It is well established that the effect of a discharge may be subsequently litigated in any forum and that the usual practice has been to allow the discharged bankrupt to plead his discharge where he is sued.

[ In re Craig, 56 B.R. 479, 481 (Bankr. W.D.Mo. 1985)(quoting Robertson v. Interstate Sec. Co., 435 F.2d 784, 786 (8th Cir. 1971)).]

See also In re Marriage of Henderson, 225 Cal. App. 3d 531, 275 Cal.Rptr. 226, 228 (Cal. Ct. App. 1990) (holding creditor of debt not automatically dischargeable under the Code may bring suit in state court); Massachusetts Higher Educ. Assistance Corp. v. Taylor, 390 Mass. 755, 459 N.E.2d 807, 812 (Mass. 1984) (reasoning that because student loans are not automatically dischargeable, fact that creditor of student loans did not appear in bankruptcy proceeding to contest dischargeability did not bar creditor from bringing subsequent action in state court); Pennsylvania Higher Educ. Assistance Agency v. Kaufman, 9 B.R. 755 (Bankr.E.D.Pa. 1981); State v. Wilkes, 41 N.Y.2d 655, 394 N.Y.S.2d 849, 363 N.E.2d 555 (N.Y. 1977); State v. Perkins, 112 A.D.2d 485, 490 N.Y.S.2d 900 (N.Y. App. Div. 1985); State of New York Higher Educ. Serv. Corp. v. Quell, 104 A.D.2d 11, 482 N.Y.S.2d 373 (App. Div. 1984). But see George Washington Univ. v. Galdi, 475 A.2d 1130, 1134-1135 (D.C. 1984). Interpretation of promissory notes in this setting is a matter of State law. See Chisari v. Florida Dept. of Educ., 183 B.R. 963, 967 (Bankr.M.C.Fla. 1995).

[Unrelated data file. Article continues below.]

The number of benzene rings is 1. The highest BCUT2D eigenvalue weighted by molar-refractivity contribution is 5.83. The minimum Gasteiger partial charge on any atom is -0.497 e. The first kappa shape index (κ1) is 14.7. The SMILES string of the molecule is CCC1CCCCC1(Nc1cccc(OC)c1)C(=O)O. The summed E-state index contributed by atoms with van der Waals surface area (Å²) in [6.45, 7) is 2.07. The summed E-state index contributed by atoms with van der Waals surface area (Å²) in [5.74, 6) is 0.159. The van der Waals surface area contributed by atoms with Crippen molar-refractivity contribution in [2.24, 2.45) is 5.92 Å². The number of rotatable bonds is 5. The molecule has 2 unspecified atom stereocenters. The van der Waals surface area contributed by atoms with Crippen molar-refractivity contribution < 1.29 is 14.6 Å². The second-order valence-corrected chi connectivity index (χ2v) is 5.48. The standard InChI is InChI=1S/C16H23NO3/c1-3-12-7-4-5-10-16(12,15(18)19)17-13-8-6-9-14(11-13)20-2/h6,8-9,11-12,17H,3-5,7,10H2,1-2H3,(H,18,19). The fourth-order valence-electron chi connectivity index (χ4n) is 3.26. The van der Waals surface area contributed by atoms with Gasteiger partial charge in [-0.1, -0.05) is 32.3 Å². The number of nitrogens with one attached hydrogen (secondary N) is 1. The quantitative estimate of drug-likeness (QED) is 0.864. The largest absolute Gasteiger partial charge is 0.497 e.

Where an ambiguity exists, we ordinarily construe a written agreement against the preparer, here the bank and guarantor. In re Kennedy Mortgage Co., 2313 B.R. 466, 473 (Bankr. D.N.J. 1982) (loan agreement); see also In re Miller's Estate, 90 N.J. 210, 221, 447 A.2d 549 (1982) (documents transferring an interest in royalties); Terminal Constr. Corp. v. Bergen County Hackensack River Sanitary Sewer Dist. Auth., 18 N.J. 294, 302, 113 A.2d 787 (1955) (sewerage disposal contracts); Jennings v. Pinto, 5 N.J. 562, 569, 76 A.2d 669 (1950) (sales agreement). *fn2 However, such a construction here would work an inJustice permitting defendant to profit by his breach of the notice provision. We take notice that it is a virtual impossibility for banks engaged in making student loans or for state agency guarantors to police the many thousands of borrowers to determine which students are still in school and which have withdrawn before graduation. Even upon receipt of a bankruptcy notice, a bank or guarantor cannot be expected to initiate an investigation of each student's status. The student is obligated by the loan agreement to keep the lender and guarantor apprised. Absent express notice by the student, the lender and guarantor, in turn, have a right to rely upon the dates of anticipated graduation set forth in the loan agreement and the date of filing of the bankruptcy petition to determine whether they need to expend the time and money required to object to a bankruptcy discharge.